Fond memories and cries for justice permeated a memorial service Tuesday (Jan. 17) for Tyre D. Nichols, who died Jan. 10, three days after being injured during an encounter with Memphis police officers.
About 70 people gathered at the M. J. Edwards Funeral Home chapel, where Orange Mound meets South Memphis, to hear speakers, including Latoya Yizer, Nichols’ god-sister, speak fondly of Nichols.
She called Nichols a “goofy, happy kid … I was in high school, and he was in elementary school. Sometimes, I’d be running late, and he would be running late,” said Yizer. “But we ended up walking to school together … He was always filled with joy.”
Still, the desire for justice regarding Nichol’s death was prevalent throughout the service.
The comments by Rodney Wells, Nichols’ stepfather, captured that emotion.
“When Tyre first moved to Memphis from Sacramento, he called me ‘Pops’ from the time he stepped off that plane. And I loved him like he was my natural son.
“We want justice for Tyre, and justice is murder one for everybody involved – not second-degree, not manslaughter, none of that. We want justice; murder one, and nothing less.”
While the incident is still under investigation, police said Nichols, 29, was injured during the incident with officers around 8:30 p.m. Saturday (Jan. 7) near Raines and Ross roads in Hickory Hills.
Police said officers were trying to make a traffic stop for reckless driving. According to the department’s Twitter account:
“As officers approached the driver of the vehicle, a confrontation occurred, and the suspect (Nichols) fled the scene on foot. Officers pursued the suspect and again attempted to (take) the suspect into custody.”
The report said another confrontation occurred and the suspect eventually was apprehended.
The report continued, “the suspect complained of having a shortness of breath” and an ambulance was called. “The suspect was transported to St. Francis Hospital in critical condition … The officers involved will be routinely relieved of duty pending the outcome of this investigation…”
The investigation has been turned over to the Tennessee Bureau of Investigation.
On Wednesday (Jan. 18), Kevin G. Ritz, U.S. Atty. for the Western District of Tennessee, announced his office, in coordination with the FBI Memphis Field Office and the Civil Rights Division of the Department of Justice, has opened a civil rights investigation.”
Nichols’ family has hired civil rights attorney Ben Crump, who called for the release of video footage.
In a joint statement, Memphis Mayor Jim Strickland and MPD Chief Cerelyn “CJ” Davis, said, “The video will be released publicly after the completion of the internal investigation into the actions of the officers and after the family of Mr. Nichols has had the opportunity to review the video privately.”
Kareem Ali, a local activist and investigator with the national Crump firm, said video of Nichols’ traffic stop would be released to the family on Monday (Jan. 23). After the family views the footage, a press conference will be called.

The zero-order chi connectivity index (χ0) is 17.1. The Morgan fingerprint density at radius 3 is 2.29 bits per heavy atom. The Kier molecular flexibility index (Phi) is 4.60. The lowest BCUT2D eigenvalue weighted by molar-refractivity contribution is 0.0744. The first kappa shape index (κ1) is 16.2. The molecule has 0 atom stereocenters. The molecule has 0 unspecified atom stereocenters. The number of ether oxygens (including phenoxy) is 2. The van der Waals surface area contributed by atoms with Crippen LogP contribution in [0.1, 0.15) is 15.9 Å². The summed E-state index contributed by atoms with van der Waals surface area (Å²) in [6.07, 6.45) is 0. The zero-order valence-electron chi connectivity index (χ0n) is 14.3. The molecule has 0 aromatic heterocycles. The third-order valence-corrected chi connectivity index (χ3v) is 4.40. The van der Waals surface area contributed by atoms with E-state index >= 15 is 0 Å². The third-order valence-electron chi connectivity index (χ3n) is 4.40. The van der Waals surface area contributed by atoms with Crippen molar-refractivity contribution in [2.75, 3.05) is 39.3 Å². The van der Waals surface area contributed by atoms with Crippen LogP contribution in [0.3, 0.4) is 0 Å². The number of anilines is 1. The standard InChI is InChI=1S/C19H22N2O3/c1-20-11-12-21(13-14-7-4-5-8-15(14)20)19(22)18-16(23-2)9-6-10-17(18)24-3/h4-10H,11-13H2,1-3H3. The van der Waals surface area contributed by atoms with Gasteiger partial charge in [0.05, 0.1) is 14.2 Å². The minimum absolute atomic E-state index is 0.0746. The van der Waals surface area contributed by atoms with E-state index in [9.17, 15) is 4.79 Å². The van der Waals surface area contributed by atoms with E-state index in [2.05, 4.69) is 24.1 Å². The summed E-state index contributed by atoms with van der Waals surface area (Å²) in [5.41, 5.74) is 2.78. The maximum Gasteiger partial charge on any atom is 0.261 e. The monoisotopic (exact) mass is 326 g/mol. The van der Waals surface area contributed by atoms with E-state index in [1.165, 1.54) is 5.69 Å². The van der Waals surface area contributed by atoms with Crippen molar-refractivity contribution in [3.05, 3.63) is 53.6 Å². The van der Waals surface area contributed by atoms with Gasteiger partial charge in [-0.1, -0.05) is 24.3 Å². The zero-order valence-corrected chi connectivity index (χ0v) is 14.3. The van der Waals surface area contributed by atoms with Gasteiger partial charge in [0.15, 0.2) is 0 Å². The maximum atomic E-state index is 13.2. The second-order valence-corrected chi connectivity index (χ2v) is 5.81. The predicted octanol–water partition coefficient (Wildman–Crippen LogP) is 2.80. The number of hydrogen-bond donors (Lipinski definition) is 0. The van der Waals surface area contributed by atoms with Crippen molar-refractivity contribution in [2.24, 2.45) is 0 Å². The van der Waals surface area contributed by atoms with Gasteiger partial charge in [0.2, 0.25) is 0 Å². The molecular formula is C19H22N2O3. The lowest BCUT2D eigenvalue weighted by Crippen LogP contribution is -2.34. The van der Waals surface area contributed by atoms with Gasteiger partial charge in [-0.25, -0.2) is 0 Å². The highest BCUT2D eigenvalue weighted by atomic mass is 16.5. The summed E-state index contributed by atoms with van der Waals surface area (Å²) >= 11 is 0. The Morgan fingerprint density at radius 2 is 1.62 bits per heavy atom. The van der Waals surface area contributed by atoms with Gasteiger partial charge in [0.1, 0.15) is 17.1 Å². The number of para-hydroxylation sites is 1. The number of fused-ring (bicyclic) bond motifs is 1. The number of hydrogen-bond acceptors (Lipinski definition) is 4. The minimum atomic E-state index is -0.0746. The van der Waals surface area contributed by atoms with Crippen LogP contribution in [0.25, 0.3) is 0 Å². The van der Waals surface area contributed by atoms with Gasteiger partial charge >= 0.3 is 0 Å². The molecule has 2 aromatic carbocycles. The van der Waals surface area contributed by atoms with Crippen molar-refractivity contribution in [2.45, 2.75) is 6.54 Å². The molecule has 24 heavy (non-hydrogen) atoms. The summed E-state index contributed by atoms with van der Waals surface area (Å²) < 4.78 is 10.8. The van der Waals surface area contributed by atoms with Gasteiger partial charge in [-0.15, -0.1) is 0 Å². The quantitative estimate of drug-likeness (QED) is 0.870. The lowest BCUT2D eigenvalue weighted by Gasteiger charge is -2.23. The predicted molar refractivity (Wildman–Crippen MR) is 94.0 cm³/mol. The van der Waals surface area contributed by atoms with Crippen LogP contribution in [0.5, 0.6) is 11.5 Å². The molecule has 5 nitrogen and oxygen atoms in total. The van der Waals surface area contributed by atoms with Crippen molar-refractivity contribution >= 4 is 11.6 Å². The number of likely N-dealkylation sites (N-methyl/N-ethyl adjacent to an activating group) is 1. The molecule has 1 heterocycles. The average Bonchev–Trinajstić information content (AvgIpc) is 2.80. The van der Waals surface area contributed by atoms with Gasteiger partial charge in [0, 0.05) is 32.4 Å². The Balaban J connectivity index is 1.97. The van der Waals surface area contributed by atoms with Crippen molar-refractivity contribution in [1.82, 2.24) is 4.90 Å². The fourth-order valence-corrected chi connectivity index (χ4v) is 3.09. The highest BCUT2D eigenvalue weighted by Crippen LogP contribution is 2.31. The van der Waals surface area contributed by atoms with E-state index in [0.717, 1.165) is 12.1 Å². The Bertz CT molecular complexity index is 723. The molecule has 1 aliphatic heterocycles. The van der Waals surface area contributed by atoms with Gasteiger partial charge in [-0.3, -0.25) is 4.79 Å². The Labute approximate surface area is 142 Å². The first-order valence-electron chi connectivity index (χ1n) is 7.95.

During Tuesday’s memorial service, Ali said, “On behalf of Ben Crump Law, I want to express our love, support, and fight for this family. Tyre’s death was not in vain … In the city of Memphis, we have a problem with unjust policing. The spirit of Tyre is moving all over the country among activists…”
Ali added, “They jumped out of a car in hoodies, and Tyre ran because he was afraid. What would you think?”
Perry Williams and Nate Spates Jr. recalled how they met Nichols at a Germantown Starbucks.
“For a year-and-a-half, we would meet up at Starbucks several times a week,” said Spates. “When we heard about what happened, we immediately felt that something was not right. Tyre would never run from the police. That’s just not who he was. If he was running, he was running from something. Tyre was not a fighter.”
Angelina Paxton came to Memphis from Sacramento, California, where Nichols was born and reared. She said if Tyre had died in California, there would have been a “couple of thousand people” at his memorial.
“Tyre died in such a dark way for someone who had so much light,” Paxton said. “All I can say is, may God find forgiveness for the officers because I don’t think I can.”
The Rev. Rodney L. Woodley delivered a brief eulogy from Psalms 8, with the theme, “Regarded Value.”
“We invested in a man of great value, and he invested in the lives of those around him,” said Woodley. “That is why you are all here today…God chose not only Tyre, he chose RowVaughn’s (Tyre’s mother) womb to bring forth an angel … Tyre’s spirit is alive, and it is moving. It is the spirit of change.”
Nichols was born on June 5, 1993, in Sacramento. His father, Steven Nichols, is deceased. He was the youngest of four siblings. After high school, he lived briefly in various parts of the country, finally deciding to make his home in Memphis with his mother and stepfather.
Nichols was an avid skateboarder, a lover of photography, and spent many evenings watching a beautiful Tennessee sunset, friends recalled.
He often told friends and family that he was as happy in Memphis as he had ever been.
He was employed at the FedEx hub, where he told new employees he was the “box manager,” according to a co-worker, who shared memories of working with Nichols.
The co-worker’s remarks drew a welcome reprieve of laughter.
Except for a couple of traffic tickets, Nichols had no prior criminal history.